In his meeting with Senior Minister Gho Chok Tong, Mr Matsuura highlighted the importance of UNESCO’s mandate to again tackling current global challenges, arguing that no country could achieve sustainable development without adequately addressing social problems, notably in the sector field of education. The Director-General noted that the Organization’s strength in education rested on its technical expertise and unique global networks, as well as its role in monitoring and knowledge exchange. Pointing to Singapore’s impressive achievements in education, he said that the country could serve a good model and encouraged Singapore’s government to share its experience with other developing countries. The Senior Minister pledged Singapore’s cooperation in this regard, noting the particular support the country could provide in the areas of science education and the education of minority groups. He also congratulated the Director-General on his reform efforts, which like the Prime Minister he said had encouraged Singapore’s return to the Organization, end expressed his strong hope that Mr Matsuura’s successor would continue along the same path.

The Senior Minister of State for Foreign Affairs, Dr Balaji Sadasivan, hosted a working lunch for the Director-General in the presence of other distinguished officials, including the Director of the Institute for Southeast Asian Studies, Ambassador Kesavapany. This provided an opportunity for a wide-ranging discussion of avenues for further cooperation between UNESCO and Singapore, as well as an occasion for Mr Matsuura to outline the Organization’s priorities in the years ahead. The Director-General drew particular attention to education, especially Education for All (EFA), as vital to meeting international development goals. He also highlighted UNESCO’s proactive engagement in UN reform efforts, notably at the country level, and his continued determination to enhance the quality of the Organization’s action in the field.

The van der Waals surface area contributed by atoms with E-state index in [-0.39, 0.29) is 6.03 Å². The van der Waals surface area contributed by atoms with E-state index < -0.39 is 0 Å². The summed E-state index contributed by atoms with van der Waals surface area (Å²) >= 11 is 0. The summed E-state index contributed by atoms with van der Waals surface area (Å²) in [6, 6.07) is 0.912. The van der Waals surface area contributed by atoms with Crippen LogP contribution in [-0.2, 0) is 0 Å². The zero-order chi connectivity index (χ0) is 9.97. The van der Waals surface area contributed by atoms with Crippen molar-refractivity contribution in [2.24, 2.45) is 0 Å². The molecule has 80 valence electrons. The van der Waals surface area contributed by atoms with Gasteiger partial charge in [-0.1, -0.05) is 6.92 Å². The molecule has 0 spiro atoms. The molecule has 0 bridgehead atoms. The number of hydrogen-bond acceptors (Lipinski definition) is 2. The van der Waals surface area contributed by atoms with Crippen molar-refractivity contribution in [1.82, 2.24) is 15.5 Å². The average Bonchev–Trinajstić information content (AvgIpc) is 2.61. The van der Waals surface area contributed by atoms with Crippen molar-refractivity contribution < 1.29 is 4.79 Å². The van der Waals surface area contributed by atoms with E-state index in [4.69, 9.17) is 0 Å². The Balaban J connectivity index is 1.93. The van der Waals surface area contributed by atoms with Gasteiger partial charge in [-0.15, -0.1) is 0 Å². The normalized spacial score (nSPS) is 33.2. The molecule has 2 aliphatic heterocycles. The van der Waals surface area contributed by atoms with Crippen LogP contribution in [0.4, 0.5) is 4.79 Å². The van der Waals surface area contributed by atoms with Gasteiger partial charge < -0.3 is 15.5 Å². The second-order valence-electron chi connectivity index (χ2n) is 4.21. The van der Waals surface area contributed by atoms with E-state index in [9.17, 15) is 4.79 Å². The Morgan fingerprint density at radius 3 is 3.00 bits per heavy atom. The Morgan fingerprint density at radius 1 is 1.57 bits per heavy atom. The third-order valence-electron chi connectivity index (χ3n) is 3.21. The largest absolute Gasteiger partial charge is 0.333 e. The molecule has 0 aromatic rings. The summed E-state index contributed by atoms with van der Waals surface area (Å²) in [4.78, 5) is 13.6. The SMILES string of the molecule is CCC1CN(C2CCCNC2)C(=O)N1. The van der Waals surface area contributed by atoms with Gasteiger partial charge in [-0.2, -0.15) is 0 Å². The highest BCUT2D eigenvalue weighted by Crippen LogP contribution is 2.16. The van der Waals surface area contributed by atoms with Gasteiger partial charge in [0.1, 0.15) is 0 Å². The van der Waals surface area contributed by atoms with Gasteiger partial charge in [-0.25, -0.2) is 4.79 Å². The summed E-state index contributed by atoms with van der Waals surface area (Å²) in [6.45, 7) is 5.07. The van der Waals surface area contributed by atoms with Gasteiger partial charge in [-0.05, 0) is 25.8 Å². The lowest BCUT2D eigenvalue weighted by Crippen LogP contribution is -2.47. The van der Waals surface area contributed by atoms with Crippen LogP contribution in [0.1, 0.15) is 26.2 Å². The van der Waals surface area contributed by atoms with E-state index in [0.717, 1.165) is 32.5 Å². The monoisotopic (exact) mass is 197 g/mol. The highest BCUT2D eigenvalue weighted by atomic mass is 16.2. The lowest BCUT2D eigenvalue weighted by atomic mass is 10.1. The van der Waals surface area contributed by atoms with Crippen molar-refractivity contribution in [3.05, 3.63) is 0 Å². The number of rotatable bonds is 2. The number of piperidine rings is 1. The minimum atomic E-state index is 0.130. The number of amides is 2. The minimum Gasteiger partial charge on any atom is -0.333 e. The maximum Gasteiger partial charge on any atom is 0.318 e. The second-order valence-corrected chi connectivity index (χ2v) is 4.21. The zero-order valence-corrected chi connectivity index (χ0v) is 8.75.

The impact of the current financial crisis on poverty reduction and economic growth, in particular in Asia, was the main focus of talks between the Director-General and the Dean of the Lee Kuan Yew School of Public Policy, Mr Kishore Mahbubani. Mr Matsuura underscored that the current economic turmoil must not be an excuse for governments to default on their development commitments, warning that the poorest, while least responsible for the present crisis, were most vulnerable to its effects.

While in Singapore, the Director-General also visited the Singapore Arts Museum, where he enjoyed a guided tour of several exhibitions, including the 2008 Japan Media Arts Festival, “Growing Together”, and the Daimler Art Collection, “Is it tomorrow yet”.

  • Author(s):Office of the Spokesperson
  • Source:Flash Info N° 175-2008
  • 11-12-2008